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Local police station tags relief drives, rallying, sharing memes as 'terrorism'
Photo shows a graphic posted by the Batac City Police Station
City of Batac Police Station on Facebook / Released then later deleted

Local police station tags relief drives, rallying, sharing memes as 'terrorism'

Franco Luna (Philstar.com) - January 24, 2021 - 5:23pm

MANILA, Philippines — Under the controversial Anti-Terrorism Act, protesting, helping relief drives that aren't state-sanctioned, or even retweeting memes can be grounds to classify someone as a terrorist, a local police station said in a graphic posted over the weekend. 

Among the acts defined to be terrorism in the post by City of Batac Police Station on Facebook are:

  • Damage or attempted damage on government properties/facilities
  • Donating or helping relief drives that aren't government or state-recognized 
  • Participating in a rally or any movement that can cause a "serious risk to public safety"
  • Posting, writing, sharing and/or retweeting posts (even memes) related to "terrorist activities" 

This, supposedly according to Senate Bill No. 1083 or the Anti-Terrorism Act, which has seen 36 legal challenges before the Supreme Court. 

The graphic posted by the police station was also an edited and translated repost of an earlier graphic posted by AlterMidya-People's Alternative Media Network.

On Sunday, the official page of the Police Regional Office 6 in Iloilo City also shared a post by the Civil Relations Service of the AFP publicly throwing support behind the abrogation of the 1989 agreement between the University of the Philippines and the defense department requiring police and military to give the school administration prior notice before entering the campus to carry out official operations. 

"The UP-DND accord was used to uphold academic freedom but these leftist groups have abused it to shield them," the graphic quotes the right-wing Duterte Youth party-list as saying.

Police Gen. Debold Sinas in an earlier statement claimed that the accord "limits police and military presence in all its campuses" and "did not serve the best interest of public order and security" in its 30 years in effect.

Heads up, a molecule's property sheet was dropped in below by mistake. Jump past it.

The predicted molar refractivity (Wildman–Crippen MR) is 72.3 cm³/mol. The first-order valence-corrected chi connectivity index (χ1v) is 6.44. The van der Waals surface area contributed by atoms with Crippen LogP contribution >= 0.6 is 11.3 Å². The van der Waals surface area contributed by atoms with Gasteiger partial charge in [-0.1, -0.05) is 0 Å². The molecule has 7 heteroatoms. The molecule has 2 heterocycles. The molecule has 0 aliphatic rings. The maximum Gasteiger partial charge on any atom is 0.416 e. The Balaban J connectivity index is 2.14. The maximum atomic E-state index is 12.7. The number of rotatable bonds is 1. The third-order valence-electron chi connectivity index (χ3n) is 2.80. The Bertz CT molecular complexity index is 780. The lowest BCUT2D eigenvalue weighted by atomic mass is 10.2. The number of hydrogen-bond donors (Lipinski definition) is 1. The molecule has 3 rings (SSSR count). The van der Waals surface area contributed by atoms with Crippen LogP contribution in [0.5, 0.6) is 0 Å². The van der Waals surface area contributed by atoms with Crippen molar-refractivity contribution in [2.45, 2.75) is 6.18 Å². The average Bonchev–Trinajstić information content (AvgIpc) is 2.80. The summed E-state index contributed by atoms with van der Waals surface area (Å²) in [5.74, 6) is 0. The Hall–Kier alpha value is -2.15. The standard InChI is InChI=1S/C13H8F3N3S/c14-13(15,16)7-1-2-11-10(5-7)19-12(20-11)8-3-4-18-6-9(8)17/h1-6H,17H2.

Sen. Ronald dela Rosa, himself a former police chief, claimed in a radio interview earlier Sunday that allowing police and military forces into the campus would assist them in "case buildup" against recruiters of the New People's Army. 

RELATED: PNP backs UP-DND accord termination, claims agreement 'did not serve best interest'

Why does this matter?

  • Over the coronavirus pandemic, the national police has used its social media channels to red-tag registered lawmakers without proof and support policies initiated by the Duterte administration. 

"As far as we are concerned, official Facebook pages of the PNP and those of our lower units remain compliant with standards and continue to serve its purpose along these objectives," the agency asserted in September

  • Other activists who have been red-tagged were later found dead. Dela Rosa's colleagues in the Senate have admitted that the practice of red-tagging has led to violence. 

READ: 'Dura 'Likes': PNP social media rules and what police actually post

  • But even regional PNP channels have regularly posted content vilifying activists and left-leaning groups critical of the administration, accusing them of being fronts for communist rebels.  
  • The graphic "art" typically features activists, along with accusations of their links to the Communist Party of the Philippines-New People's Army. Other posts even include the faces of those being red-tagged. 

PHILIPPINE NATIONAL POLICE PNP RED-TAGGING SOCIAL MEDIA
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